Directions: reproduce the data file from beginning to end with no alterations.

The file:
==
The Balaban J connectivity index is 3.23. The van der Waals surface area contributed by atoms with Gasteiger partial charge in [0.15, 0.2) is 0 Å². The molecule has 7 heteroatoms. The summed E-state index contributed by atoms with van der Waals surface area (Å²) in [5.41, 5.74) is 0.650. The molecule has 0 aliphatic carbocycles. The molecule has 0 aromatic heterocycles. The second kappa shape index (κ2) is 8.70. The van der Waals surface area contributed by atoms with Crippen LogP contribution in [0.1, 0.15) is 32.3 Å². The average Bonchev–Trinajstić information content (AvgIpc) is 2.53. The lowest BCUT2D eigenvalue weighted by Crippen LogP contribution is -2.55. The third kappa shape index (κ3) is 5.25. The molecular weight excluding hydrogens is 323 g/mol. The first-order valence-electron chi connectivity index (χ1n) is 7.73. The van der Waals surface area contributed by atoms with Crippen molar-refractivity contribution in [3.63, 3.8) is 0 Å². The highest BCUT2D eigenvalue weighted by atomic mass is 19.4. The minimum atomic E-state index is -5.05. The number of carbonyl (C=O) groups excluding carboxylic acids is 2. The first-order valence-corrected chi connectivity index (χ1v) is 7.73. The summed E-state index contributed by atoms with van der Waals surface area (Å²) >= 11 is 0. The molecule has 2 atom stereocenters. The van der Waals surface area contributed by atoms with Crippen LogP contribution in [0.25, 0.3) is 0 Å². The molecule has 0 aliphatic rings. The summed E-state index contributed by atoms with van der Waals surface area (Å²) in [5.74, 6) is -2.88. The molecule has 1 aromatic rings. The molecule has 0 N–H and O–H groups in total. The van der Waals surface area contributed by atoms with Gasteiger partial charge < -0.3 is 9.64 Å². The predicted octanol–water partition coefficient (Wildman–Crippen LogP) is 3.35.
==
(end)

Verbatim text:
The Balaban J connectivity index is 3.23. The van der Waals surface area contributed by atoms with Gasteiger partial charge in [0.15, 0.2) is 0 Å². The molecule has 7 heteroatoms. The summed E-state index contributed by atoms with van der Waals surface area (Å²) in [5.41, 5.74) is 0.650. The molecule has 0 aliphatic carbocycles. The molecule has 0 aromatic heterocycles. The second kappa shape index (κ2) is 8.70. The van der Waals surface area contributed by atoms with Crippen LogP contribution in [0.1, 0.15) is 32.3 Å². The average Bonchev–Trinajstić information content (AvgIpc) is 2.53. The lowest BCUT2D eigenvalue weighted by Crippen LogP contribution is -2.55. The third kappa shape index (κ3) is 5.25. The molecular weight excluding hydrogens is 323 g/mol. The first-order valence-electron chi connectivity index (χ1n) is 7.73. The van der Waals surface area contributed by atoms with Crippen molar-refractivity contribution in [3.63, 3.8) is 0 Å². The highest BCUT2D eigenvalue weighted by atomic mass is 19.4. The minimum atomic E-state index is -5.05. The number of carbonyl (C=O) groups excluding carboxylic acids is 2. The first-order valence-corrected chi connectivity index (χ1v) is 7.73. The summed E-state index contributed by atoms with van der Waals surface area (Å²) >= 11 is 0. The molecule has 2 atom stereocenters. The van der Waals surface area contributed by atoms with Crippen LogP contribution in [0.25, 0.3) is 0 Å². The molecule has 0 aliphatic rings. The summed E-state index contributed by atoms with van der Waals surface area (Å²) in [5.74, 6) is -2.88. The molecule has 1 aromatic rings. The molecule has 0 N–H and O–H groups in total. The van der Waals surface area contributed by atoms with Gasteiger partial charge < -0.3 is 9.64 Å². The predicted octanol–water partition coefficient (Wildman–Crippen LogP) is 3.35.